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"And the LORD God made ... trees that were pleasing to the eye ..." Gen. 2:9, New International Version.

"Bonsai isn't just something I do; it's part of what I am." Remark to my wife and daughter.

Friday, May 24, 2013

A Twist on In-Ground Growing

     After our first year or two in bonsai, most of us have heard of the reason for in-ground growing: Put a bonsai-to-be in the ground, where the roots can ramble, and it will bulk up more quickly than it would in a pot. (Sometimes much more quickly.) But what do you do when you don't have room for a growing bed, even a small one? When your yard ("garden" to my British friends) isn't even big enough to win the respect of a postage stamp?

A couple of years ago an idea occurred to me. We do have some landscaping around the house: why not put a few bonsai-in-training in among the peonies and annuals? The trees can serve as landscape shrubs for a few years, adding a bit of visual interest while they put on girth. (I didn't get the idea from anyone else, but at the same time, I'm sure I'm not the first person to think of it.)

June 2010. The top shoots are beside the daylily blossom.
The lady wife had no objections, so when I prepared a small landscaped island in the front lawn, I put in a young Austrian pine (Pinus nigra.) This was one of several small Austrian pines that I bought in order to see if the same management techniques that work for Japanese black pine (Pinus thunbergii) will also work for Pinus nigra. Later I added a small ponderosa pine and a 'Densiformis' hybrid yew.

I put the pine in the ground in mid-June of 2010. Please forgive the dismal quality of the first picture: it's the only one I have. I think you can still get some idea of the tree's size at the time.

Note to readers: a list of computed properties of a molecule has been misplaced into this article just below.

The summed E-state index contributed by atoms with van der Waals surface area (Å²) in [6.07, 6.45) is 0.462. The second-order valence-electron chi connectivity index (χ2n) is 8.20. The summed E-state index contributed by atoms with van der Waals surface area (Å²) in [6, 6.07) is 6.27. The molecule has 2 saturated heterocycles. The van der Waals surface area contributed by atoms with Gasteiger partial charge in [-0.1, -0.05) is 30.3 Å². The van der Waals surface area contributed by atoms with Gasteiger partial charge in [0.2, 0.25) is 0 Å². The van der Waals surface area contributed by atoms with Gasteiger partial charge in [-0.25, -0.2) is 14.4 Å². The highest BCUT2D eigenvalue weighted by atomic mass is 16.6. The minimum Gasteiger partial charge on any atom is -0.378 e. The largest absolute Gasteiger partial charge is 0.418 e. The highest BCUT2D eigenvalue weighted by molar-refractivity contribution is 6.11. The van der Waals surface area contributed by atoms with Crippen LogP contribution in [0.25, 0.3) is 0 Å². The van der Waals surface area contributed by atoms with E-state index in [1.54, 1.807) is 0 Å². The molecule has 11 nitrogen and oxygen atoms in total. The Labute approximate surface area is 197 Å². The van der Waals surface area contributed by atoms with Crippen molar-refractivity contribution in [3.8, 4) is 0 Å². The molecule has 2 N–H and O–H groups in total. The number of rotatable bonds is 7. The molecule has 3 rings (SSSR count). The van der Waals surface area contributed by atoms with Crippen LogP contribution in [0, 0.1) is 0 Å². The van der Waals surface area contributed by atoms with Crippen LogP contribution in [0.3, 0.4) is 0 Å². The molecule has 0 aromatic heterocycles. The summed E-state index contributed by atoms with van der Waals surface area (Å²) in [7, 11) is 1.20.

March 2011. Growing nicely.

In March of 2011 it was doing well, and I wired it to give some basic movement to the trunk. The sacrifice leader at the top was bent so as not to cast any shade on the lower part of the tree -- then I realized I had bent it south, not north! I reversed the bend after the third picture was taken.

Again, not a very good picture, but I think you can see that the tree's doing well. (I now have a better camera.)
March 2011. Yellow arrow: this shoot will become the sacrifice leader.

The tree came thru last summer's serious drought with no visible damage, and woke up strongly this spring. A careful look a couple of weeks ago was quite gratifying: all the branches are growing well, and the trunk has at least doubled in diameter since it went in the ground.

May 2013. Ready for some work.
May 2013. I actually chopped it about 1 inch (3 cm) below the orange line.

Since it's vigorous and healthy, I went ahead with a trunk chop. For any who don't know, this will promote the development of both taper and trunk movement.

May 2013. Chopped!

Ideally, this pine should have two more years in the ground. But we're considering a move, so it remains to be seen when it will be lifted and potted up.

A few days after I did the chop, my daughter put in the first of this year's annuals, as a Mother's Day surprise for her mom. I'm happy to say that the surprise was a success in every way!

May 2013. Blue arrow points to the small ponderosa that's also in the bed, not to another leader on the Austrian pine.
Once the candles mature a little more, I'll cut at the green line, to force branching on the eventual new upper trunk. A cut at the yellow line will leave a new sacrifice leader. Most of the present lower branches will eventually be sacrificed.

:-)  :-)  :-)

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